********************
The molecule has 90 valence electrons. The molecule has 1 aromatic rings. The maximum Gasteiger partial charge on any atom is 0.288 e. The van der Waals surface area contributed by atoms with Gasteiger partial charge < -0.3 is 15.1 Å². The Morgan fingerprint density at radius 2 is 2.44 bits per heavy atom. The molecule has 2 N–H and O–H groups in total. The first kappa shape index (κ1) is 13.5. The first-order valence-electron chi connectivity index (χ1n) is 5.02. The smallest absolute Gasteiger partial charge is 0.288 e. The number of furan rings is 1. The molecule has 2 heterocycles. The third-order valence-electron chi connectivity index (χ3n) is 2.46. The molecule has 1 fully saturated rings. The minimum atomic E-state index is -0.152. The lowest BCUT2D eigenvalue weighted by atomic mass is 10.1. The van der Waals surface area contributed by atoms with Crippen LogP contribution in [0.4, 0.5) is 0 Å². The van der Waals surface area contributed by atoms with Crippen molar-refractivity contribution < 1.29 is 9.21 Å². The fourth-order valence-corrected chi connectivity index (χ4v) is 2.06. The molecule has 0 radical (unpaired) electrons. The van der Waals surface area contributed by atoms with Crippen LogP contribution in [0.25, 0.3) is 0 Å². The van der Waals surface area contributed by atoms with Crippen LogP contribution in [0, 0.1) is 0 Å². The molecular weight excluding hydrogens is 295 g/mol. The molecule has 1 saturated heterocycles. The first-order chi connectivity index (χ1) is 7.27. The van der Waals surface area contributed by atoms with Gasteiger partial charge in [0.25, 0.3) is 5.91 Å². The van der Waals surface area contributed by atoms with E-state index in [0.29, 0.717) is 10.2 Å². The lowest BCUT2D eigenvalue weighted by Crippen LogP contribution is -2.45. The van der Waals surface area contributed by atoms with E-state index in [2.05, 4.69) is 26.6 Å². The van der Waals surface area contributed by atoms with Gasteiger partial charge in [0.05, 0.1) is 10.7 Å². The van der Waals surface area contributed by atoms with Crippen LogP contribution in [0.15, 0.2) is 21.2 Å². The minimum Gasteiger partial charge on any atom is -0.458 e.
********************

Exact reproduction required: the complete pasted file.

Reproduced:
The molecule has 90 valence electrons. The molecule has 1 aromatic rings. The maximum Gasteiger partial charge on any atom is 0.288 e. The van der Waals surface area contributed by atoms with Gasteiger partial charge < -0.3 is 15.1 Å². The Morgan fingerprint density at radius 2 is 2.44 bits per heavy atom. The molecule has 2 N–H and O–H groups in total. The first kappa shape index (κ1) is 13.5. The first-order valence-electron chi connectivity index (χ1n) is 5.02. The smallest absolute Gasteiger partial charge is 0.288 e. The number of furan rings is 1. The molecule has 2 heterocycles. The third-order valence-electron chi connectivity index (χ3n) is 2.46. The molecule has 1 fully saturated rings. The minimum atomic E-state index is -0.152. The lowest BCUT2D eigenvalue weighted by atomic mass is 10.1. The van der Waals surface area contributed by atoms with Crippen LogP contribution in [0.4, 0.5) is 0 Å². The van der Waals surface area contributed by atoms with Crippen molar-refractivity contribution < 1.29 is 9.21 Å². The fourth-order valence-corrected chi connectivity index (χ4v) is 2.06. The molecule has 0 radical (unpaired) electrons. The van der Waals surface area contributed by atoms with Crippen LogP contribution in [0.25, 0.3) is 0 Å². The van der Waals surface area contributed by atoms with Crippen LogP contribution in [0, 0.1) is 0 Å². The molecular weight excluding hydrogens is 295 g/mol. The molecule has 1 saturated heterocycles. The first-order chi connectivity index (χ1) is 7.27. The van der Waals surface area contributed by atoms with Gasteiger partial charge in [0.25, 0.3) is 5.91 Å². The van der Waals surface area contributed by atoms with E-state index in [0.29, 0.717) is 10.2 Å². The lowest BCUT2D eigenvalue weighted by Crippen LogP contribution is -2.45. The van der Waals surface area contributed by atoms with E-state index in [2.05, 4.69) is 26.6 Å². The van der Waals surface area contributed by atoms with Gasteiger partial charge in [0.05, 0.1) is 10.7 Å². The van der Waals surface area contributed by atoms with Crippen LogP contribution in [0.15, 0.2) is 21.2 Å². The minimum Gasteiger partial charge on any atom is -0.458 e.